Some New Patterns and Targets – November 2, 2014

Hi everyone,

As described in the previous post, I have updated my Elliott Wave counts for the Nasdaq-100 and the Dow to allow a continued rally in response to the strong upside recently. As for the Three Peaks and a Domed House patterns that I had been tracking on the NDX, the larger pattern’s final decline fell far short of the expected target. However, the smaller pattern did come to a completion as the index took out the August low by a large margin.

Here are my current Elliott counts:


dow primary 3 updated


ndx primary 3 updated

I think both indices are in a Wave 5 of Intermediate degree. The question becomes, how high will Wave 5 rise? That is often difficult to determine. Occasionally,  after highly extended 3rd waves as we saw in this cycle, the 5th wave fails to even make a new high. Assuming the market does make a meaningful new high, a target that Elliotticians often watch is the level in which Wave 5 equals Wave 1. On an arithmetic point basis, such a relationship implies very limited upside from current levels (only about 100 points on the NDX, 500 points on the Dow, and no substantial upside on the S&P 500). Therefore, any drop that exceeds 5% with accelerated selling should be taken seriously and would probably signal the start of a Primary 4 correction.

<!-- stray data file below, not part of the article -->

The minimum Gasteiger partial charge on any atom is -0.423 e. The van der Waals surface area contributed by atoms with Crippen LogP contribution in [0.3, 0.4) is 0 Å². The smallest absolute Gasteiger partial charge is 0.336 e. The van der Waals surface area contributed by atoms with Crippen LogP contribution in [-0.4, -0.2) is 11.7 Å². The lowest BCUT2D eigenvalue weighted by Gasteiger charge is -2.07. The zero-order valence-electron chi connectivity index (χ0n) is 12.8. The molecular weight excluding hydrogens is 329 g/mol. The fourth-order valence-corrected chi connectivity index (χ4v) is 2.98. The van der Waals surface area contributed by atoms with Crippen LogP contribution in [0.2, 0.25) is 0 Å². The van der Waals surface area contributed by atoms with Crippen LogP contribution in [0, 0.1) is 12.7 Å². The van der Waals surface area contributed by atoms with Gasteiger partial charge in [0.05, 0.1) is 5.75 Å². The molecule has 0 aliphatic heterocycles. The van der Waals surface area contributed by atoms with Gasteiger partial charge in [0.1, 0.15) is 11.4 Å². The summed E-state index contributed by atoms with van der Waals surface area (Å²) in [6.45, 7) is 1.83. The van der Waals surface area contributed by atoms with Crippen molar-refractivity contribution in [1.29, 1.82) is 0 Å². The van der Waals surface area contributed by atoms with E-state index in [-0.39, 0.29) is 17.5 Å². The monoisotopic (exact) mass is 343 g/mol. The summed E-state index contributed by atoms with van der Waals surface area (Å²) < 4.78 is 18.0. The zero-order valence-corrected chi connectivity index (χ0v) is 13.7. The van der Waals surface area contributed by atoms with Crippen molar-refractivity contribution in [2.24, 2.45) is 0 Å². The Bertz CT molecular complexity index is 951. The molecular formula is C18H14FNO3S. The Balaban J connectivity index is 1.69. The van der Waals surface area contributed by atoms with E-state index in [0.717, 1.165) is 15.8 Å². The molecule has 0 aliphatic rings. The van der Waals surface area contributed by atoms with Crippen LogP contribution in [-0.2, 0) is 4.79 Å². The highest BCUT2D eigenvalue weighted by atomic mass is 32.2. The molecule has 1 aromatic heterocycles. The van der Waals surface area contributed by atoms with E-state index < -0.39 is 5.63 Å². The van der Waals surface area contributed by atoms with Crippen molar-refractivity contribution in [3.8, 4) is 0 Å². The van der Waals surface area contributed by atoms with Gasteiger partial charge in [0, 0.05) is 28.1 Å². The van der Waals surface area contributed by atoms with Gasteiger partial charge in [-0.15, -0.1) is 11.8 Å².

However, a logarithmic analysis of the market provides a more bullish outlook. On the log chart, a Wave 1 = 5 relationship would give us a target of about 18500 on the Dow, 4700 on the NDX, and 2200 on the S&P 500.

If upside continues from here, the Dow appears to have a prospective Three Peaks Domed House pattern developing:

Dow three peaks domed house

The “domed house” rally of the pattern tends to last roughly as long as the “three peaks phase”, which in this case would imply a top during the 2nd quarter of 2015.

In addition to Three Peaks Domed House, I just recently identified a prospective instance of another George Lindsay pattern (the Ascending Middle Section) on the Dow. This pattern is rather complicated to explain, so I’ll make a separate post about it soon.



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